Chloroquine completely eradicated the parasite in both the four-day suppression and Rane’s tests, which is similar to the effect of the standard drug obtained in other studies using Croton macrostachyus Hochst. (Euphorbiaceae)  and Ajuga remota (Lamiaceae) . Despite the chemosuppression exhibited by the standard drug in this test was relatively lowest when compared to its activities in early and established infection. This low chemosuppression activity of the standard drug could probably be resulted from rapid metabolisms that inactivate the active component of the drug or this could be attributed to the short half-life of chloroquine in rodents compared to human .
The fractions further showed that varying degrees of antimalarial activity after the four-day suppression test. The n-butanol fraction was found to be the most active fraction among the fractions. The chloroform fraction was found to have the second highest antimalarial activities from the fractions. However, the aqueous fraction showed the lowest percentage of suppression in the test. This indicates the difference in the type and concentration of the bioactive secondary metabolites in the fractions, suggesting the possible localization of active ingredients in the n-butanol and chloroform fractions. This effect might have also been associated with the existence of saponins, phenols, flavonoids, and terpenoids in the two fractions .
Furthermore, high levels of percent chemosuppression were produced at high doses of the chloroform and n-butanol fractions. This indicates the presence of concentrated secondary metabolites in higher doses of the two fractions. In contrary, the aqueous fraction produced the lowest inhibition of parasitemia level in the four-day suppression test. This could probably emanate from the absence of most of the secondary metabolites from this fraction that appeared to be responsible for the observed antimalarial activity. The results are similar to the former studies in which the butanol fraction had high activity than the chloroform and aqueous fractions [27, 34]. Furthermore, the least and highest parasitemia suppression effects of the aqueous and n-butanol fractions, respectively, are similar to the previous studies on the solvent fractions of the methanolic root extract of Dodonaea angustifolia (Sapindaceae) .
The mean survival time is important to evaluate the antimalarial activity of plant extracts . The longest mean survival time of the mice was strongly associated with the maximum parasitemia inhibition, and this parameter was used to evaluate the efficacy of the antimalarial plant extract . In all the three evaluated models, the middle (400 mg/kg) and higher (600 mg/kg) doses of the crude extract showed statistically significant () difference in prolonging survival time as compared to the negative control group.
Moreover, the mean survival time of mice treated with all the fractions of the plant material was longer compared to the respective negative controls. However, only the middle (200 mg/kg) and higher (400 mg/kg) doses of the n-butanol and chloroform fractions showed significantly () longer survival time than the negative control. Prolonging the mean survival time of the study mice indicates that the extracts/fractions suppressed P. berghei and reduced the overall pathologic effect of the parasite on the study mice . However, neither the extracts nor the fractions cured the infection. This could be due to recrudescence of P. berghei parasites after apparent cure related to short-lived actions by the extracts/fractions . This finding is comparable with results of other studies [40, 41].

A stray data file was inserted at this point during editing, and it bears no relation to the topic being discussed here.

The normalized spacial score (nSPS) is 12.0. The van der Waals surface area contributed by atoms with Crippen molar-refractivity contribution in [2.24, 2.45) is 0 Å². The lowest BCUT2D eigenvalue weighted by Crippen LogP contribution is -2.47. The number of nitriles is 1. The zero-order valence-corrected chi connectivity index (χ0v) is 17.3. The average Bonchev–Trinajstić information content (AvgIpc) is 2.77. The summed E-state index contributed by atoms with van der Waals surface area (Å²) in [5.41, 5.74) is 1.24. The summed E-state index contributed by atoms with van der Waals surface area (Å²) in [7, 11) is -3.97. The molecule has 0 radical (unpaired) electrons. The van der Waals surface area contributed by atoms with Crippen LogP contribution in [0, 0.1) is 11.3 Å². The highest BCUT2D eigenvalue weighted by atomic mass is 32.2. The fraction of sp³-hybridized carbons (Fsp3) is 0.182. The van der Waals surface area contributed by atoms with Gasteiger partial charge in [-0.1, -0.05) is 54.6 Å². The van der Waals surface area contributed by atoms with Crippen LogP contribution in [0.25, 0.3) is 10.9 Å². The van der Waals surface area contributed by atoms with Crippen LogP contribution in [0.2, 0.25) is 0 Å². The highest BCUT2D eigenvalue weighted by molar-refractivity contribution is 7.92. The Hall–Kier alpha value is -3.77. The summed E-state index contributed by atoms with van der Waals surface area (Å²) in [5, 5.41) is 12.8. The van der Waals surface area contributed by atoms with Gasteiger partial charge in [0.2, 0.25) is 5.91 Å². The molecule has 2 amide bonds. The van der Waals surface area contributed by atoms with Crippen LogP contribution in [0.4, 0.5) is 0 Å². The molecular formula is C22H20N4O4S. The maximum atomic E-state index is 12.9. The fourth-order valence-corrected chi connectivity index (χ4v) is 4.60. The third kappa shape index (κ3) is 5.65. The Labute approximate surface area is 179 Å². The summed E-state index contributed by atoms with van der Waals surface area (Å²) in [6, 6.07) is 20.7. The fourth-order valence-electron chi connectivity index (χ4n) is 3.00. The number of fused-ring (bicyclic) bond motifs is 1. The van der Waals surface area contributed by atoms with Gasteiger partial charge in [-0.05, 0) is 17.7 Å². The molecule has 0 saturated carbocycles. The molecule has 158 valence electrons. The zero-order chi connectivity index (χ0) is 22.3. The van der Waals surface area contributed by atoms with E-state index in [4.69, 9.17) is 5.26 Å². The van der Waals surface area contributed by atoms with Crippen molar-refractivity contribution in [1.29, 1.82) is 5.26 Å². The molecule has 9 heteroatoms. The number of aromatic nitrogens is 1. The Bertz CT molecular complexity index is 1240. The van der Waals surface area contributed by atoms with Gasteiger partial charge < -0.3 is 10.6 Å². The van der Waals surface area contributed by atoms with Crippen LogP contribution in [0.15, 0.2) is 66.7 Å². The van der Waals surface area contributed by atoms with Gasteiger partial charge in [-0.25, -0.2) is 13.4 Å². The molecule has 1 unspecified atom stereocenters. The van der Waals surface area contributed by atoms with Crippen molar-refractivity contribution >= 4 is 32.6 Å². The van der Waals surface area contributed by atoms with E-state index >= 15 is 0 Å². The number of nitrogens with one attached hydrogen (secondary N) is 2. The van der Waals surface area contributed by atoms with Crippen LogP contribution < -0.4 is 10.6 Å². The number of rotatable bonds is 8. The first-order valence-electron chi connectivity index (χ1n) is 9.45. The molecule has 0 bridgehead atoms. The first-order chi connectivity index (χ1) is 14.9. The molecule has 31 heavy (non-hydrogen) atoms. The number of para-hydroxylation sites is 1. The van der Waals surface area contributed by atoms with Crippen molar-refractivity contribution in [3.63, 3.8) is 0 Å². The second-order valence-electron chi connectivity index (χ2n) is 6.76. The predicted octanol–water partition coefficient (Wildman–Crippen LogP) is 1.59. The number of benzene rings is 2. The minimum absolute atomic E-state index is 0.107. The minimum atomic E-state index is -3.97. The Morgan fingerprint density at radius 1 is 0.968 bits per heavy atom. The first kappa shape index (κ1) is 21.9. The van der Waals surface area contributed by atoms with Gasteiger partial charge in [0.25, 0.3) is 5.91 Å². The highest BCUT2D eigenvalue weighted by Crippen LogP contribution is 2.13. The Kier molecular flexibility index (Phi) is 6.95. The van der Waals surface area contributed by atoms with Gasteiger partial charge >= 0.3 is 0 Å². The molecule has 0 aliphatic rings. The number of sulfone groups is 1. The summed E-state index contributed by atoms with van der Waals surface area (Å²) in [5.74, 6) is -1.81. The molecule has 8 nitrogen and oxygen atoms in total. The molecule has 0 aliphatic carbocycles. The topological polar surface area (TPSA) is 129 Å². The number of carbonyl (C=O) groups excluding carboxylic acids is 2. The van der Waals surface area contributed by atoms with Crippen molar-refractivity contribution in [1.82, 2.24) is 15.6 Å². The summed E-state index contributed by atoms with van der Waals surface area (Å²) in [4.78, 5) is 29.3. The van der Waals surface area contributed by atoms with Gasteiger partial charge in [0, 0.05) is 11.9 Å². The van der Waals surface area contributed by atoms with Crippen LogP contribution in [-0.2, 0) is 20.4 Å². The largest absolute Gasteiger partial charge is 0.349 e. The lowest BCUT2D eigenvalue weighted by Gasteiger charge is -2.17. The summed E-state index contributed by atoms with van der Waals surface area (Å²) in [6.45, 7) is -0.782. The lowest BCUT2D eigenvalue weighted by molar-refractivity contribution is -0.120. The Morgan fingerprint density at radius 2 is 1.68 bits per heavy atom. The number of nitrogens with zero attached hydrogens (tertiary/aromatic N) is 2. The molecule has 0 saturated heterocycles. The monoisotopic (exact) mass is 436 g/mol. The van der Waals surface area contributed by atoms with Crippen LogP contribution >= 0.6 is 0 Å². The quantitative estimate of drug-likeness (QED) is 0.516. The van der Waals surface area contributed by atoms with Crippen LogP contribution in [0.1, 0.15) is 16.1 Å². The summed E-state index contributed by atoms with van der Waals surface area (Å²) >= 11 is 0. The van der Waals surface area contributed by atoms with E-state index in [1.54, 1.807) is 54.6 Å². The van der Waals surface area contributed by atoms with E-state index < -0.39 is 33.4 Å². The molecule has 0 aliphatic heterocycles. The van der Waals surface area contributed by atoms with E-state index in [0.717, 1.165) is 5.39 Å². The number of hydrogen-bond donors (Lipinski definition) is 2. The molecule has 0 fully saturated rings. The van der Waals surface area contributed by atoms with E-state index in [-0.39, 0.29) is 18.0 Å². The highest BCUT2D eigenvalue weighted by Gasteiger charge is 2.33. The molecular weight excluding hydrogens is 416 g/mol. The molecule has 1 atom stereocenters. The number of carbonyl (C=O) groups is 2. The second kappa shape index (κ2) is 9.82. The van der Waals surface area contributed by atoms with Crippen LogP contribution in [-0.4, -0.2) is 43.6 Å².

In addition to the above parameters, there are also other parameters used when evaluating antimalarial activity of a given plant extract in the animal model. Ideal plant extracts with antimalarial activity are expected to prevent the reduction of body weight and temperature due to the rise in parasitemia .
Body weight loss is the one feature of rodent malaria infections. All dose levels of the crude extracts and solvent fractions did not prevent loss in body weight in P. berghei-infected mice as compared to the positive control group. However, comparison analysis of percent body weight change, between days 0 and 4, indicated that the crude extract significantly lessened body weight loss at the middle and higher dose levels of the crude extracts and solvent fractions as compared to the negative control group. Weight decrement has been associated with disturbed metabolic function and hypoglycemia associated with malaria . According to the reported findings in , the loss in body weight indicates that the plant could have appetite suppression effect. This appetite suppression activity might be ascribed to saponins, flavonoids, glycosides, and phenolic compounds found in the crude extracts and solvent fractions, which support the present study. This result is comparable with the results of other studies [30, 35].